• Enrichment Medium• Enrichment of the fecal specimens are done on Alkaline peptone water• Venkataraman Ramakrishan Meidum is simple medium can be used as transport medium Dr.T.V.Rao MD 17
    • Culture • V.cholrae produces convex, smooth, round colonies that are opaque and granular in transmitted light; • Grow well at 370c on many defined media. • Vibrios grow at a very high pH ( 8-5 – 9-5 ) and are rapidly killed by acid • In resource poor laboratories MacConkey agar can be used. Dr.T.V.Rao MD 18
    • Selective Medium - TCBS• V.cholrae grows well on Thiosulphate citrate bile sucrose (TCBS ) agar, on which it produces yellow colonies that are readily visible against the dark green background of Dr.T.V.Rao MD 19 the agar.
    • Growth Characteristics• V.cholerae ferments sucrose and mannose but not arabinose• A positive Oxidase test is key step in preliminary identification of V.cholerae and other Vibrios• Vibrio species are susceptible to compound 0/129 and differentiates from Aeromonas• Vibrios usually grow on medium containing 6% Nacl• Halophilic vibrios need and grow in the presence of > 6% Nacl• On Blood agar Vibrios show hemodigesion Dr.T.V.Rao MD 20
    • Antigenic Structure and Biological Classification• Many Vibrios share a single healable H antigen. Antibodies to H antigen are probably not involved in the protection of susceptible hosts.• V.cholrae has O lipopolysaccharide that confer serologic specificity• There are at least 139 O antigen groups• V.cholrae strains of O group 1 and O group 139 cause classic cholera.• Occasionally non 01/non 0139 V.cholrae cause Cholera like disease Dr.T.V.Rao MD 21
    • V.cholrae - typing• V.cholrae 01 has determinants that make possible futher typing• Serotypes are Ogawa, Inaba and Hikojima. Epidemic V.cholerae is biotyped into 1 Classic 2 El Tor Dr.T.V.Rao MD 22
    • El Tor Vibrios• The El Tor vibrios produce a Hemolysin and positive results with Voges- Proskauer test• Resistant to Polymyxin B• Molecular techniques can also be used to type V.cholrae• Tests can be done reference laboratories and technically demanding Dr.T.V.Rao MD 23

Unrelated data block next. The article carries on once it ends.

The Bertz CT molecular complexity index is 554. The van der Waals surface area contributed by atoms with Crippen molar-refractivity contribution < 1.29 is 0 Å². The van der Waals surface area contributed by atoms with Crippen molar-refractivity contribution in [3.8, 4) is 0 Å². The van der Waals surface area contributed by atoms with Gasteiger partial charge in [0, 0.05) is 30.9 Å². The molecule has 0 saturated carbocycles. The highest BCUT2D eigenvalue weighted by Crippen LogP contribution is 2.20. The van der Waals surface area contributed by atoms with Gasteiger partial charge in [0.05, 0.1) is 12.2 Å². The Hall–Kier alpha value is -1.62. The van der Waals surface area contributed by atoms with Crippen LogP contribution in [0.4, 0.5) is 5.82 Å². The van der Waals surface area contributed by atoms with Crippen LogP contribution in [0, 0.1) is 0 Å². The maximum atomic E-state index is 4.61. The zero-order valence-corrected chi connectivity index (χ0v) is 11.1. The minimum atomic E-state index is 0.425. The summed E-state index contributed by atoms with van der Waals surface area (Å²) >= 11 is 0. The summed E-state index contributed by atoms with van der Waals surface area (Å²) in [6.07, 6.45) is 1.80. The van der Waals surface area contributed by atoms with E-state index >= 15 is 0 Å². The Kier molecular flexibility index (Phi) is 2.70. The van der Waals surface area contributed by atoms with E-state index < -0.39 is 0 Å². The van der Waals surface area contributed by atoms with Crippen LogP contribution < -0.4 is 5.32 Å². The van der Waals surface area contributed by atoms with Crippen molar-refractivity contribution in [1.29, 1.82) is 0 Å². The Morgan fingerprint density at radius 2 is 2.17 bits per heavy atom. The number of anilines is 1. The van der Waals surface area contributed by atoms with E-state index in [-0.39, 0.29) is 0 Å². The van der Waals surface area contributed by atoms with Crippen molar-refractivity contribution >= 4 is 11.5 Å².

• New Epidemic of V. cholrae 0139• The epidemic of cholera caused by V cholerae 0139 has affected at least 1 1 countries in southern Asia. V cholerae 0139 produces severe watery diarrhea and dehydration that is indistinguishable from the illness caused by V cholerae 01, and appears to be closely related to V cholerae 01 biotype El Tor strains. Specific totals for numbers of V cholerae 0139 cases are unknown because affected countries do not report infections caused by 01 and 0139 separately; however, >100,000 cases of cholera caused by V cholerae 0139 may have occurred. Dr.T.V.Rao MD 24
    • V.cholrae- 0-139• V.cholrae 0139 is very similar to V.cholrae 01 El Tor biotype• V.cholrae 0139 do not produce 01 type lipopolysaccharide and does not have all the genes necessary to make this antigen• V.cholrae 0139 make a polysaccharide capsule like other non 01 V.cholrae strains while V.cholrae 01 does not make a capsule Dr.T.V.Rao MD 25
    • V.cholrae 0139 Dr.T.V.Rao MD 26
    • V.cholrae 0139 Epidemic The epidemic of cholera caused by Vcholerae 0139 has affected at least 1 1countries in southern Asia. V cholerae0139 produces severe watery diarrhoeaand dehydration that is indistinguishablefrom the illness caused by V cholerae 01and appears to be closely related to Vcholerae 01 biotype El Tor strains. Dr.T.V.Rao MD 27
    • Vibrio cholerae - Enterotoxin• V.cholrae produce heat labile enterotoxin with a Moll wt. of about 84,000 consisting of sub units A ( MW 28,000 ) and B• Ganglioside GM1 serves as a mucosal receptor for subunit B, which promotes entry of subunit A into the cell• Activation of subunit A1 yields increased levels of intracellular cAMP and results in prolonged hyper secretion of water and electrolytes• There is increased sodium dependent chloride secretion, and absorption of sodium and chloride is inhibited• The genes for V.cholrae Enterotoxin are on the bacterial chromosome• Cholerae Enterotoxin is antigenically related to LT of Escherichia Dr.T.V.Rao MD 28
    • Mechanism of Action of Cholera Toxin Dr.T.V.Rao MD 29
    • 1 2Mechanismof Action of Cholera ToxinNOTE: In step 3 4#4, uptake of Na+ andCl- from the lumen isalso blocked.HCO3- = bicarbonatewhich providesbuffering capacity. Dr.T.V.Rao MD 30